Chapter 1: Experience, Disaster, and the Social Web
Chapter 1 defines the concept of social web systems, discussing the need for an interdisciplinary worldview for architecting these technologies, and gives an overview of the disasters surveyed in this book. Such an examination is, in itself, an interdisciplinary task, for any analysis of the tools for building the social web must take into account the many systems that mediate communication among people, organizations, and technologies. Discussing the need for shared perspectives, this book calls for research and practice that can aid in eliminating boundary areas. We need to move beyond traditional concepts of communication, networks, and participation.
Chapter 2: Methods for Researching and Architecting the Social Web
Chapter 2 takes a deep dive into the theory and methods presented in this book. This chapter discusses how experience architects can use actor-network theory as a method for architecting effective systems of communication. Researching how people find and exchange information, share links, offer assistance, and so on is important for understanding how individuals can and do work to locate, validate, and distribute content. This framework, in turn, provides a mechanism for tracing these scenarios and tasks in order for architects to make visible the work of both the participants and users of mediated systems.
Chapter 3: Locating Data in the Aftermath of Hurricane Katrina
Chapter 3 examines how everyday people and websites situate data, discovering what kinds of data are contextually useful and how to then create participatory spaces for that data to flourish. The cases in this chapter are in a perpetual state of data, unable to move forward because of gatekeeping, mismatches, and misunderstandings in the wake of Hurricane Katrina. Discovering how participants locate data can lead architects to an understanding of how to build systems that are participant centered. We can create systems that allow for improved information flows—a difficult task, as illustrated by these case studies.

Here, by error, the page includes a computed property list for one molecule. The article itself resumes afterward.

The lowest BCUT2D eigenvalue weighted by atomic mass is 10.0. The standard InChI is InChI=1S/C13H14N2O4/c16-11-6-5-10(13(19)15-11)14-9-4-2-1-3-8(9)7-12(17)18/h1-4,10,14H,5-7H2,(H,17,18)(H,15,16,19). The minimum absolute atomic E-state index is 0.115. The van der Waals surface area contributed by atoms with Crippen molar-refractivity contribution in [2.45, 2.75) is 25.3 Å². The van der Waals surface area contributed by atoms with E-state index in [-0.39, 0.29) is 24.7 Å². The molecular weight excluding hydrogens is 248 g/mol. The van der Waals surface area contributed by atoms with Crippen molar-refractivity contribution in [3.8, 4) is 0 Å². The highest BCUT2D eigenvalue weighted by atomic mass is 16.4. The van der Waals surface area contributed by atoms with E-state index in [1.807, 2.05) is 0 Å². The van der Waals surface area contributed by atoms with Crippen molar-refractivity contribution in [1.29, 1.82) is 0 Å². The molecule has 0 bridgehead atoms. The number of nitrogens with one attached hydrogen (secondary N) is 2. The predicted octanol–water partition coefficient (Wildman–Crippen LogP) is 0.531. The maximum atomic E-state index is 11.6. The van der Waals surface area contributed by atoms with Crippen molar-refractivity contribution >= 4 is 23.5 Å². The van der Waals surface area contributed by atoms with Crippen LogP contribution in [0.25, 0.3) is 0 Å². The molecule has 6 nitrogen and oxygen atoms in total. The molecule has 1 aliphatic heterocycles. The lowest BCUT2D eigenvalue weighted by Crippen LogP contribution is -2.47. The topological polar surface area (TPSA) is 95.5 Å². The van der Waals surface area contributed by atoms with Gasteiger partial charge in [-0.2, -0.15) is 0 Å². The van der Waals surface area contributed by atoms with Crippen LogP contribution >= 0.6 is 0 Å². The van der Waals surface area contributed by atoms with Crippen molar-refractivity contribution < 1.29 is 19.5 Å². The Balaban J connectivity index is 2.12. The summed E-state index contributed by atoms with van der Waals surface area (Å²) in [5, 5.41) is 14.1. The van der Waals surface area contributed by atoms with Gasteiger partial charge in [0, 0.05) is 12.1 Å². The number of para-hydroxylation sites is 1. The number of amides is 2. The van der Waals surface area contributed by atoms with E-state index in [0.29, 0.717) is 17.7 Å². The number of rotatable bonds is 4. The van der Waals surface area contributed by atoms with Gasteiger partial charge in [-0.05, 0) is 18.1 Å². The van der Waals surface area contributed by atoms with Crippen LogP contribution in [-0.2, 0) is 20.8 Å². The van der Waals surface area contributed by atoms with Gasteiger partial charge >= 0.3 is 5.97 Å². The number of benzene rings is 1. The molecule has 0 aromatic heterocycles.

Chapter 4: Validating Information during the London Bombings
Chapter 4 employs numerous case studies to illustrate how everyday participants in the social web verify and validate content across their networks. These cases illustrate how participants turned data into information, repurposing and linking people, websites, networks, and various other sources during the London bombings. Observing and analyzing how individuals and technologies verify information is central to understanding how communicators can better research these interactions and design for these experiences. Looking specifically at high-pressure cases during disasters, researchers can see how participants make use of the tools available and architects can envision new solutions for products and services.
Chapter 5: Transferring Knowledge During the Mumbai Attacks
Chapter 5 analyzes how content was redistributed to the community as knowledge during the Mumbai attacks. This knowledge-making stage is an important step in moving information outward to people who need it most. By observing and analyzing such interactions, researchers can understand how these systems work and experience architects can learn how to design for them.
Chapter 6: Architecting Systems for Participation
Chapter 6 discusses the major issues surrounding the role of experience architects for researchers, practitioners, and educators. It reviews recent disasters and the ways these events have affected social web tools and their participants. In technical communication literature, the site of study is typically the workplace. The social uses of technology—the communication issues of everyday experience—typically go unnoticed by our discipline. However, these sites of everyday use and participation are rich with examples of how people communicate outside the authorities of large organizations, corporations, and other institutions.